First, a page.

New apprenticeships and qualifications for sound engineering and music technology will come into force in September 2013 thanks to a new initiative by the Joint Audio Media Education Support (JAMES), with involvement from the Music Producers Guild (MPG), Creative & Cultural Skills and City & Guilds.
In recent months all four organisations have worked together to develop this initiative, which will be officially launched at an event at Metropolis Studios, Chiswick, London on July 17, 2013 (starting at 10.00 with speeches at 11.00). Among those attending will be Government Minister Ed Vaizey; Anna Byers, head of National Apprenticeships and Catherine Large, Co-CEO of Creative & Cultural Skills. There will also be representatives from a number of music industry organisations including JAMES, MPG, BASCA, UK Music, the Musicians Union, MMF, UK Screen, APRS, Access To Music, Rock School Club and the Production Services Association.
The new qualifications are based on the recently developed National Occupational Standards set by the music industry for work in sound engineering and music technology. This work has also enabled an apprenticeship framework to be developed at Levels 2 and 3. The aim of the apprenticeship framework is to attract new people into sound engineering and music technology from a wide range of backgrounds. The framework will provide apprentices with the skills employers need, and will provide a career pathway within and across the music industry.
Producers Mark Rose and Tony Platt, who led the development team say they are delighted that this joint initiative has set a baseline standard of practice that will align studio apprenticeships with industry skills standards.
“The main aim of the studio apprenticeships is to give young people new entry opportunities to the UK recording sector by providing them with the key skills that employers’ require,” Mark Rose says. “We also hope the scheme will encourage employers to take on individuals by offering a mix of employment and educational training via industry approved centres.”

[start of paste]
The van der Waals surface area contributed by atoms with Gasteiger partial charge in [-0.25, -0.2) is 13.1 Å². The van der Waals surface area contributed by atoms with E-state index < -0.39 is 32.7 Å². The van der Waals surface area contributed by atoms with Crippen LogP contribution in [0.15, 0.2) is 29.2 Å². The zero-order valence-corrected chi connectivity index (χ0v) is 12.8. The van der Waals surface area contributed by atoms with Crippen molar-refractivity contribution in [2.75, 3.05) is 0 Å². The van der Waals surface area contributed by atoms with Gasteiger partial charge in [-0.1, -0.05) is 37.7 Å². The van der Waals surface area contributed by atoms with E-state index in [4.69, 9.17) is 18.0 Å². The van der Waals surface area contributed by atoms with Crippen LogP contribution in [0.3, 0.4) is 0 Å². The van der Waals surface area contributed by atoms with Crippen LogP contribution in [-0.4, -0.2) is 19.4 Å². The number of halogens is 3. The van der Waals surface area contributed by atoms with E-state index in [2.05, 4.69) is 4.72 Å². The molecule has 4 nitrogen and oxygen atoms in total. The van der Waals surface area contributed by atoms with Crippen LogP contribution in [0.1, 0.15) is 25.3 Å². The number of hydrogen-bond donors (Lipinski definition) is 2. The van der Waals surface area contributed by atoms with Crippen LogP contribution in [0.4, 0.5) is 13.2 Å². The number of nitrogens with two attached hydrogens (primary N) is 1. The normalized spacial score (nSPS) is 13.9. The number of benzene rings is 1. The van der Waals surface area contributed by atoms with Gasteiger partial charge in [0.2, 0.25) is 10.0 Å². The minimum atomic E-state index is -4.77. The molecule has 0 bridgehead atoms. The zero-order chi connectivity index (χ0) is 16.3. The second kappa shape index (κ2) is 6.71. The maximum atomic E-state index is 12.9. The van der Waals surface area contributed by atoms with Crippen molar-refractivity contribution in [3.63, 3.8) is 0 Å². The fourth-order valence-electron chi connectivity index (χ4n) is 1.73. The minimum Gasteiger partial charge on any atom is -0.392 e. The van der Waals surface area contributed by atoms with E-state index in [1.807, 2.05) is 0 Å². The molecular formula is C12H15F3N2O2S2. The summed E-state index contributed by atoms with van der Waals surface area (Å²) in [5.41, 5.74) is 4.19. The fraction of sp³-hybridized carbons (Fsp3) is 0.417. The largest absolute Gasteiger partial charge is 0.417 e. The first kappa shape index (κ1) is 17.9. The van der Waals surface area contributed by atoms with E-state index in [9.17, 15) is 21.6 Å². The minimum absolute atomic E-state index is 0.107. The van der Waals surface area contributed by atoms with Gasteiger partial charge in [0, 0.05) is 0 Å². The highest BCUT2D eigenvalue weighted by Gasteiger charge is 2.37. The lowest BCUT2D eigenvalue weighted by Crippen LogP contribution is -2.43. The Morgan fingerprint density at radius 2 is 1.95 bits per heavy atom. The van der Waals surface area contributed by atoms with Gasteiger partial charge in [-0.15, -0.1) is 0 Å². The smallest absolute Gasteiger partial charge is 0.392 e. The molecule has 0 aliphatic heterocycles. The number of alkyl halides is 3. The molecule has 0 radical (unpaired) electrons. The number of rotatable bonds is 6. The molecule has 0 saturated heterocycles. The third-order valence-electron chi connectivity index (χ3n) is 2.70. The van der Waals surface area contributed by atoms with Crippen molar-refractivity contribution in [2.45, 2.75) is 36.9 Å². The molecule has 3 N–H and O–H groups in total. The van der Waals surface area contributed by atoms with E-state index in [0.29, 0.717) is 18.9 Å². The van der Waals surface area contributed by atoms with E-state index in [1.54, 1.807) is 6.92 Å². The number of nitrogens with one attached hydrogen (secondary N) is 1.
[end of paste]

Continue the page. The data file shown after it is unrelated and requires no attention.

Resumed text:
Rose adds that establishing these new National Occupational Standards for the UK music industry recording sectors has been an exhaustive process, but he is encouraged that so many professional people in the UK recording sector stepped forward to review and contribute to the process.
“As a result of this valuable work, the music industry will strengthen and further develop the key skills it needs for years to come,” he says.
The apprenticeships, which will be available from September 2013 via Awarding Organisation City & Guilds, will allow trainees to follow a number of career pathways including recording engineers, mastering engineers, studio managers, creative writing producers, maintenance engineers, and a new breed of freelance record producers.
Phil Harding, chairman of JAMES, adds: “This strong set of National Occupational Standards (NOS) will ensure that the learning aims of any future UK new or revised qualifications, including the new studio apprenticeship framework, will be aligned with industry skills standards. The program will give 16+ and 19+ trainees an extensive range of career choices and a thorough grounding in the proven, future proofed skills that are required by all recording industry sector employers.”
Harding adds that the organisers are particularly pleased that these qualifications will enable both small creative audio SME and larger Music Groups to take on new staff – whilst off site training is offered via JAMES approved FE networks.
About Music Producers Guild (UK):
The Music Producers Guild (UK) is an independent and democratic organisation that encourages the highest standards of music production, and actively engages with other music industry organisations to campaign and lobby on matters of important mutual interest.
The MPG represents and promotes the interests of all those involved in the production of recorded music, including producers, engineers, mixers, re-mixers, programmers and mastering engineers. www.mpg.org.uk